How Does The Ozone Layer Protect Us?

By Antonia Čirjak on May 1 2020 in Environment

The ozone layer is one of the most important parts of Earth’s atmosphere, as it protects us from the harmful ultraviolet light that comes from the Sun.
The ozone layer is one of the most important parts of Earth’s atmosphere, as it protects us from the harmful ultraviolet light that comes from the Sun.
  • If ultraviolet light gets through when there is no ozone, all that lives on this planet is in danger: cancer for plants, animals, and humans is almost guaranteed.
  • In the process of O3 creation, one thing that is created continuously is heat.
  • Although the ozone layer can regenerate, we are destroying it faster than it has the time to recuperate.

The ozone layer is one of the most important parts of Earth’s atmosphere, as it protects us from the harmful ultraviolet light that comes from the Sun. It is located inside the stratosphere, the layer of atmosphere that goes up to 50 km above Earth’s surface.

1913 Groundbreaking Discovery

In 1913, the ozone layer was recognized for the first time by two French physicists, C. Fabry and H. Buisson. How did they figure this out? Well, they measured the radiation coming from the Sun. They realized that the light that reaches Earth is more or less constant in its temperature and the levels of UV radiation.

However, they detected that specific wavelengths (associated with the harmful UV light) were missing. This led them to the conclusion that some parts of our atmosphere absorb this type of light. Finally, they realized that the missing parts of light reaching the Earth were held by the ozone layer. 

Shielding Our Planet

Why is the ozone layer so important? First of all, it contains a very high concentration (at least compared to other parts of Earth’s atmosphere) of ozone (O3). This layer is usually located between 15 and 35 km above the surface of Earth, which is when we talk in space-distance terms, very close to Earth. It is a good thing we have the ozone layer, because, without it, life on this planet would be vastly different from the one we are living now. 

So, what precisely happens in the ozone layer? All UV light that approaches Earth has a hard time penetrating further beyond this layer, because it gets, well, absorbed. This process, where the ozone layer works its magic, is called the ‘’ozone-oxygen cycle.’’ Remember, ozone is a molecule that contains three atoms of oxygen, hence the O3 name. As you are reading through this, the process where ozone molecules are being created in the atmosphere is happening right now. In this constant cycle, the one thing that we benefit from the most is the fact that UV light disintegrates.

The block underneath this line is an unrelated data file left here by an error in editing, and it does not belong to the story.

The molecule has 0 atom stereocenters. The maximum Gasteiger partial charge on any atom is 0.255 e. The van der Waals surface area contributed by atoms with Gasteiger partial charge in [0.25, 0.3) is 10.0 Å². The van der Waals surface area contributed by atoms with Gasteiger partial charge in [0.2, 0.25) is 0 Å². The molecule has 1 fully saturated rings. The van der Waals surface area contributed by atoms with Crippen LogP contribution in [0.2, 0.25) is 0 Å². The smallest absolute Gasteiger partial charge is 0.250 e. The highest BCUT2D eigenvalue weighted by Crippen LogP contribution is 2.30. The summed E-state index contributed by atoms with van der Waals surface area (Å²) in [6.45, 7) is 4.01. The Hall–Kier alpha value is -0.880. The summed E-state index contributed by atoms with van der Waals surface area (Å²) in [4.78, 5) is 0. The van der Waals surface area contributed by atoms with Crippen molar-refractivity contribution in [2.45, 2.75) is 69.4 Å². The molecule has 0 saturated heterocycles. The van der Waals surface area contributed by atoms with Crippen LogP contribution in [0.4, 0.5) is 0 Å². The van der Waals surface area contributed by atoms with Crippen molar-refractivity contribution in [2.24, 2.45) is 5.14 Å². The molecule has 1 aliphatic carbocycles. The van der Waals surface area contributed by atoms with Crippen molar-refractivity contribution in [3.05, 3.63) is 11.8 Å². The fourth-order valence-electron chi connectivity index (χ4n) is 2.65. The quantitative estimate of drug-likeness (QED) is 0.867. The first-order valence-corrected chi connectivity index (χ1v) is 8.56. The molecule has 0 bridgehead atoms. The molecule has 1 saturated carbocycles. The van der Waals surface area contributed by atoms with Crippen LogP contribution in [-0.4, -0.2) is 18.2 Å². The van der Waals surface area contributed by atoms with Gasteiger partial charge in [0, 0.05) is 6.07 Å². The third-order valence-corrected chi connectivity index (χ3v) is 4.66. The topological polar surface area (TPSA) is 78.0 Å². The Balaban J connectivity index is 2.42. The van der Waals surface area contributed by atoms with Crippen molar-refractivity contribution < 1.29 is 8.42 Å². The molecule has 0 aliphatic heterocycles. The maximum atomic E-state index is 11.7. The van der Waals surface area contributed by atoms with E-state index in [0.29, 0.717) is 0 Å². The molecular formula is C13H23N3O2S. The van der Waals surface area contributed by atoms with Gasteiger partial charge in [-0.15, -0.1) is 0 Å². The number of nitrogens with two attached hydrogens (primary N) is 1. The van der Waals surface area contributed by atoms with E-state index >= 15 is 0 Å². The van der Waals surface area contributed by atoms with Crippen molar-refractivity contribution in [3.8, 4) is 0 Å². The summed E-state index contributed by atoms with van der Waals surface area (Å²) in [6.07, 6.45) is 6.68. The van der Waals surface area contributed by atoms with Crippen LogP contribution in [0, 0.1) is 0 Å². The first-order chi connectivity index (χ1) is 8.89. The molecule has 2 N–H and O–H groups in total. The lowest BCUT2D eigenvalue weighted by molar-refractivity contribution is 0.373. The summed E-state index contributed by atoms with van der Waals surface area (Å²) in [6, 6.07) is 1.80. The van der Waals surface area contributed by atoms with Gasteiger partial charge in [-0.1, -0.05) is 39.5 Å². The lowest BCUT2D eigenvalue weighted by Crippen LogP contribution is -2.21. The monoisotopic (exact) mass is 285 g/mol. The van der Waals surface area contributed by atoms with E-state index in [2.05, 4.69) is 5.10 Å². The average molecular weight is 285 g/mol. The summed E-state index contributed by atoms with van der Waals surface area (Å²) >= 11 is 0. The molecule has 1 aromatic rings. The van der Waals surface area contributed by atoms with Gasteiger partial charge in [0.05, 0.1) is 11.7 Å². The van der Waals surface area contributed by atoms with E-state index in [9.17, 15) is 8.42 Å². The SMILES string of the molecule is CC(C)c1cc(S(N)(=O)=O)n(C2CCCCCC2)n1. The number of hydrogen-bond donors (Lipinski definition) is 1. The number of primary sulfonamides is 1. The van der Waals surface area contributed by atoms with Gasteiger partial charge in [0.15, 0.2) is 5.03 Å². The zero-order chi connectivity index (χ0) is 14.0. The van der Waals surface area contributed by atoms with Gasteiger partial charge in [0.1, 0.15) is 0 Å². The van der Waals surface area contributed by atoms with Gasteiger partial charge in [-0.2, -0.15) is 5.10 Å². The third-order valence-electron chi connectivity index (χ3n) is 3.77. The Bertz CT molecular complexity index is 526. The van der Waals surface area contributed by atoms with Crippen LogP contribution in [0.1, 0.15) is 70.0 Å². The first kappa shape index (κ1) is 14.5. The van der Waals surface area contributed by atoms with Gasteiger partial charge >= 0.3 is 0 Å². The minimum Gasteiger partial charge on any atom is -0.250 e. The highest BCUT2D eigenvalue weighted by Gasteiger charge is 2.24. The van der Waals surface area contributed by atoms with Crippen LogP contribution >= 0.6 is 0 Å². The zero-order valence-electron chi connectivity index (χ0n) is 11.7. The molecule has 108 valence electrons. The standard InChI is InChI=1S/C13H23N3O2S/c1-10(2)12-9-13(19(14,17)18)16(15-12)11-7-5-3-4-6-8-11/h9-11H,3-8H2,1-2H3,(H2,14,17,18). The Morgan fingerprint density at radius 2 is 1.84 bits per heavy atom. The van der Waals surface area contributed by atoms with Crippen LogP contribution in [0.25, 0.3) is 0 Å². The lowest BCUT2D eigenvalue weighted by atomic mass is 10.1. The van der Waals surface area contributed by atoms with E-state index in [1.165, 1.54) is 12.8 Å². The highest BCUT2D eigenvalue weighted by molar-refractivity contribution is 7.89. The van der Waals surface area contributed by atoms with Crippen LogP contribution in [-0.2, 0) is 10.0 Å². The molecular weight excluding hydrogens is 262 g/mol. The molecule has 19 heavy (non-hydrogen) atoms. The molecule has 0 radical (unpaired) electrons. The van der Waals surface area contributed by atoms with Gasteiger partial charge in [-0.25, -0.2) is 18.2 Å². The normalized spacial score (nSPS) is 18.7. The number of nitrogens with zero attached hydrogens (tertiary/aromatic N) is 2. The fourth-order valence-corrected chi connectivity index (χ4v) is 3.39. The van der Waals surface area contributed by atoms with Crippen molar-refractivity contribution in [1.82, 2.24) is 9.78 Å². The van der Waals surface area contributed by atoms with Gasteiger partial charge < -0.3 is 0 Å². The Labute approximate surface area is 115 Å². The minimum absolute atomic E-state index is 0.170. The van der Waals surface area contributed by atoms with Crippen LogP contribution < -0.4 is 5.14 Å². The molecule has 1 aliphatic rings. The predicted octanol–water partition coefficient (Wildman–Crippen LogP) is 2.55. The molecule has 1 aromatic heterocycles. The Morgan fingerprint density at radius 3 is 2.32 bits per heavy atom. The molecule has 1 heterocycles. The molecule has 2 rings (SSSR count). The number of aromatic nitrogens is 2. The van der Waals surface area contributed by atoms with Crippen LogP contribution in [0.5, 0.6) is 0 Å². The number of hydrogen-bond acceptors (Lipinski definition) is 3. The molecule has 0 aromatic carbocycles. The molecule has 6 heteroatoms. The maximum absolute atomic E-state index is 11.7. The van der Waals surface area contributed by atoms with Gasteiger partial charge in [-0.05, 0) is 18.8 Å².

Oxygen To Ozone

So, the process of creation of the ozone layer is as follows: first, the UV light hits your typical oxygen atoms (O2). Because of this, the molecule is split into single oxygen atoms (this is known as atomic oxygen). Atomic oxygen then gets the chance to ‘’attach’’ to a regular molecule of oxygen and create a molecule of ozone, which is now O3. Although the ozone molecule is a relatively unstable compound, it can survive in the stratosphere for long enough to keep the ozone-oxygen cycle continually going.

If the ozone layer was not here, all of the harmful ultraviolet light would get to destroy life on the planet without any barricades stopping its power. Our ozone layer is capable of stopping between 97% and 99% of all medium-frequency UV light that the Sun emits. 

If you are not yet familiar with this fact, from 1976, the world is aware which harmful byproducts from the industrial activity on Earth damage the ozone layer. The fight to eliminate certain chemicals (mostly chlorofluorocarbons) from industrial activities is still ongoing. If we obliterate the ozone layer, well, there is no easy way of putting this, we will probably all die from cancer.

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